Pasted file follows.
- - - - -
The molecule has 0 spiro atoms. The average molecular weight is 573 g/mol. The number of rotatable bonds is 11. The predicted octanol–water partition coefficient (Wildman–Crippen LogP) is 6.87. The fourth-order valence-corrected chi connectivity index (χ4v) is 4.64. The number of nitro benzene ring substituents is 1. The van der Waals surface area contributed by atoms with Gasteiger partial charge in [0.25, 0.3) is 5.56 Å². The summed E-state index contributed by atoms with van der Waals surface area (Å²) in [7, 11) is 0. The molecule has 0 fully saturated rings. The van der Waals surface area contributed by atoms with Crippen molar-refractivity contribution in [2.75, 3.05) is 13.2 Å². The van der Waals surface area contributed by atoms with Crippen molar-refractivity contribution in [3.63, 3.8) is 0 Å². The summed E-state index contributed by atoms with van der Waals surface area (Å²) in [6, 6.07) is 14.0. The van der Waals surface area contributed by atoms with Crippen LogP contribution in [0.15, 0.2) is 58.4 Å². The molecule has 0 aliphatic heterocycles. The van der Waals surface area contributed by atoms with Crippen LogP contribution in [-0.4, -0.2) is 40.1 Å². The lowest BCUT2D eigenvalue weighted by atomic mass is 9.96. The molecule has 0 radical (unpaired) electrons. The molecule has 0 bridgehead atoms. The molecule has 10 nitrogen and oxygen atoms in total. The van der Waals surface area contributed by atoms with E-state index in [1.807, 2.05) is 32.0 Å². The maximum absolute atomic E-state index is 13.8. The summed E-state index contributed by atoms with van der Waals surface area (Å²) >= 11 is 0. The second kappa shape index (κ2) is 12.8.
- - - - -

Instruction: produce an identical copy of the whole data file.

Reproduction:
The molecule has 0 spiro atoms. The average molecular weight is 573 g/mol. The number of rotatable bonds is 11. The predicted octanol–water partition coefficient (Wildman–Crippen LogP) is 6.87. The fourth-order valence-corrected chi connectivity index (χ4v) is 4.64. The number of nitro benzene ring substituents is 1. The van der Waals surface area contributed by atoms with Gasteiger partial charge in [0.25, 0.3) is 5.56 Å². The summed E-state index contributed by atoms with van der Waals surface area (Å²) in [7, 11) is 0. The molecule has 0 fully saturated rings. The van der Waals surface area contributed by atoms with Crippen molar-refractivity contribution in [2.75, 3.05) is 13.2 Å². The van der Waals surface area contributed by atoms with Crippen molar-refractivity contribution in [3.63, 3.8) is 0 Å². The summed E-state index contributed by atoms with van der Waals surface area (Å²) in [6, 6.07) is 14.0. The van der Waals surface area contributed by atoms with Crippen LogP contribution in [0.15, 0.2) is 58.4 Å². The molecule has 0 aliphatic heterocycles. The van der Waals surface area contributed by atoms with Crippen LogP contribution in [-0.4, -0.2) is 40.1 Å². The lowest BCUT2D eigenvalue weighted by atomic mass is 9.96. The molecule has 0 radical (unpaired) electrons. The molecule has 0 bridgehead atoms. The molecule has 10 nitrogen and oxygen atoms in total. The van der Waals surface area contributed by atoms with E-state index in [1.807, 2.05) is 32.0 Å². The maximum absolute atomic E-state index is 13.8. The summed E-state index contributed by atoms with van der Waals surface area (Å²) >= 11 is 0. The second kappa shape index (κ2) is 12.8.